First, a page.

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During Barack Obama’s 2012 re-election campaign, he won 40 points of the Hispanic vote ahead of Mitt Romney — 70 percent to 30 percent, according to Catalist, a political research firm. Four years later, Hillary Clinton did even better, beating Donald Trump by 42 percentage points among Hispanic voters.

But then something changed.

Economy became even stronger at the start of Trump’s presidency compared to the Obama era. Democratic Party move further to the left compared to the Obama era. Trump turned out to have a masculine attraction, especially with some Hispanic men. And some Hispanic voters become frustrated with the long time Covid stopped working.

Whatever the full explanation, Hispanic voters have shifted to the right over the past few years. As a group, they still prefer the Democrats, but the margin has narrowed significantly. In 2020, Joe Biden won only 26 percentage points in the group. And in this year’s midterms, the Democratic lead is akin to Biden’s 2020 returns, according to New York Times/Siena College latest poll – an indication that change is not just a flashpoint of an election:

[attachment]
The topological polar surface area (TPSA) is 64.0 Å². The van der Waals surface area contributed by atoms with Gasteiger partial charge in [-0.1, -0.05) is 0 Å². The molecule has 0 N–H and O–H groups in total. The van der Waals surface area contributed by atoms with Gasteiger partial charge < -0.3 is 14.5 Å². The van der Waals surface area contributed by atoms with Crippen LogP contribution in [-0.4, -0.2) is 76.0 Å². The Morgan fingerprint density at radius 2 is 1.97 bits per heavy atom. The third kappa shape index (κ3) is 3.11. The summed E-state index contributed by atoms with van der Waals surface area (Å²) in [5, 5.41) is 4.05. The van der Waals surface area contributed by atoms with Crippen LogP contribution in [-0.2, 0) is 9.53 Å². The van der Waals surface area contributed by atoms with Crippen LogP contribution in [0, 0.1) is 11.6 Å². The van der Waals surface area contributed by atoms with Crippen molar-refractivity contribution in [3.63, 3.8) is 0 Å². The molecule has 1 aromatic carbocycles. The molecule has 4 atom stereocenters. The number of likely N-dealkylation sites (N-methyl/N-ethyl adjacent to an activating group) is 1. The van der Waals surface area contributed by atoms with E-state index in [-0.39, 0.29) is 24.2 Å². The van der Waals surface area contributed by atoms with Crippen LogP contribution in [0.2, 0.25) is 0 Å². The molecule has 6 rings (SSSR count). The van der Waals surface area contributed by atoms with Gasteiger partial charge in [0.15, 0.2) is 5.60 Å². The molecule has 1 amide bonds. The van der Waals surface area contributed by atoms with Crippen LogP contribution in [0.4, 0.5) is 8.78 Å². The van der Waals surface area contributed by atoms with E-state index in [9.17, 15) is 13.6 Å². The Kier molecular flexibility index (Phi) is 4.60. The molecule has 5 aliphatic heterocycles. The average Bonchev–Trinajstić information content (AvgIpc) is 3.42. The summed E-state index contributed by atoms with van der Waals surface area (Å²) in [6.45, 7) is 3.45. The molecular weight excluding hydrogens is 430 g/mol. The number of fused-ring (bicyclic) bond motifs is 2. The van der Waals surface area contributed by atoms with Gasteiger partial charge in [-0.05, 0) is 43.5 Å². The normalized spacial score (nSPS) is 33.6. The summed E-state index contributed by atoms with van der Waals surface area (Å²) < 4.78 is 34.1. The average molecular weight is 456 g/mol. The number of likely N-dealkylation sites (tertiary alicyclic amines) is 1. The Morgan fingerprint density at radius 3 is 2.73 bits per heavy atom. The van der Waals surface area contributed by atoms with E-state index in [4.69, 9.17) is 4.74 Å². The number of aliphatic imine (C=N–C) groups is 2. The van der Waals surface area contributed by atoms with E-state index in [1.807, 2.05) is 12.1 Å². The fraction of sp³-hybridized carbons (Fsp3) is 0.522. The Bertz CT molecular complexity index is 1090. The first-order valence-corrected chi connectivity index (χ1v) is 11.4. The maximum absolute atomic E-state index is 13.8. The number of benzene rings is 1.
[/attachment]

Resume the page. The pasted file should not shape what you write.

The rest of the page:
The problem for Democrats is that winning the Spaniard’s vote by just 20 points may not be enough for the party to accomplish its main goals.

“Don’t forget that 2020 Hispanic support is almost catastrophic for Democrats,” Nate Cohn, chief political analyst for The Times, told me. It helped with the cost of party seats in California, Florida, and Texas and allowed Republicans to comfortably win statewide races in Florida and Texas. It almost got Trump re-elected.

Democrats need to do better with Hispanic voters (or reverse some of their recent losses with white voters) to build solid parliamentary dictatorships. The party currently controls the Senate by a single vote, and Republicans are given priority to take control of the House by midterm this year.